In my previous post about Modcomp, I mentioned that -- as far as I know -- they were the only mid-70's computer company that routinely revised its computers by replacing chips and rewiring wires. All of Modcomp's competitors made upgrades and hardware fixes by replacing entire boards. (We're talking foot-square boards, there was less miniaturiation in those days.) Modcomp's approach was much more flexible and dynamic, but -- let's be frank -- it was wrong.
First, as I mentioned, Modcomp issued corrections every week. At that torrid pace, you have to suspect that they were introducing problems as fast as they fixed them. There could not be time to run careful tests on each week's combination of fixes before publishing them. Even if the fixes were good, they still had to be performed correctly on your computer. You had to hope that every wire was rewired correctly, and it's easy to attach a wire to the wrong pin.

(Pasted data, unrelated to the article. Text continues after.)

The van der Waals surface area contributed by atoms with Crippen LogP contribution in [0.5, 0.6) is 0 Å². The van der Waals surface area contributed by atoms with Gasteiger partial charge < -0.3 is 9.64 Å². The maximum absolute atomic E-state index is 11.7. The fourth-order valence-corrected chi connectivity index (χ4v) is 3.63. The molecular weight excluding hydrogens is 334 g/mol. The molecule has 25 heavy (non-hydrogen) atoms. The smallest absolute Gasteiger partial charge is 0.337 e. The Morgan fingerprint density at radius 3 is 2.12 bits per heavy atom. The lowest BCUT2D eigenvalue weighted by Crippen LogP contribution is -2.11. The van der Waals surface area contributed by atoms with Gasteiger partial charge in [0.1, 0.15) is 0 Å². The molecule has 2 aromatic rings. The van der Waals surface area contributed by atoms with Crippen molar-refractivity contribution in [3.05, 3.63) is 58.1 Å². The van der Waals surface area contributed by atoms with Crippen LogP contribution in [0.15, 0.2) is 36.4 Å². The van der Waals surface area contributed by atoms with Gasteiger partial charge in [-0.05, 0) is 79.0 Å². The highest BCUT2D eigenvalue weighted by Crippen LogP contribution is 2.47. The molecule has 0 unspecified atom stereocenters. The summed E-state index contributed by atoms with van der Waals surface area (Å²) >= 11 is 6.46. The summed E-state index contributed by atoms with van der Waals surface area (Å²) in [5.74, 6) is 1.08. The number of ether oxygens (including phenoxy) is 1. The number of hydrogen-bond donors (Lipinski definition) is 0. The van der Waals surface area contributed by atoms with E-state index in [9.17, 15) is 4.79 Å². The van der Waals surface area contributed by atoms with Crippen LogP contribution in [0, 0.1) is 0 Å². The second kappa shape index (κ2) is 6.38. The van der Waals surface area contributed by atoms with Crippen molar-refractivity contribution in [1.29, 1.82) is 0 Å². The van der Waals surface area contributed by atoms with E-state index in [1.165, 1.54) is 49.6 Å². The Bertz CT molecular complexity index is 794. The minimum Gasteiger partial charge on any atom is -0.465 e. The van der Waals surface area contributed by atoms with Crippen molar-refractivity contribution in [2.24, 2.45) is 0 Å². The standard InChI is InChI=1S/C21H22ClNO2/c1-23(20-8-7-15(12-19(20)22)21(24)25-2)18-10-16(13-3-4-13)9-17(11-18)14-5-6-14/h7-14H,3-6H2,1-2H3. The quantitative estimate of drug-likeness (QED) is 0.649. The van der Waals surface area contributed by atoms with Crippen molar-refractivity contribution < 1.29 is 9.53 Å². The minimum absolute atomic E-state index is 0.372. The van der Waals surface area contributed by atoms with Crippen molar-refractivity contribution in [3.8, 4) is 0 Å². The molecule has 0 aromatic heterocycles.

Second, Modcomp had to perform most of the wiring changes for its customers. They paid a lot to get the rare people who knew how to do this fieldwork and were willing to travel, and to try to be deadly accurate. Paying maintenance guys to swap boards was cheaper, simpler and safer, and required far less qualified people.
Now here's an interesting note. Our company agreed on a set of critical changes with Modcomp that required an entire forty hours of rewiring. They sent a young woman to us, to make these changes. They told us they had learned that men were too impatient to do a lot of rewiring accurately. All their top repair people were women.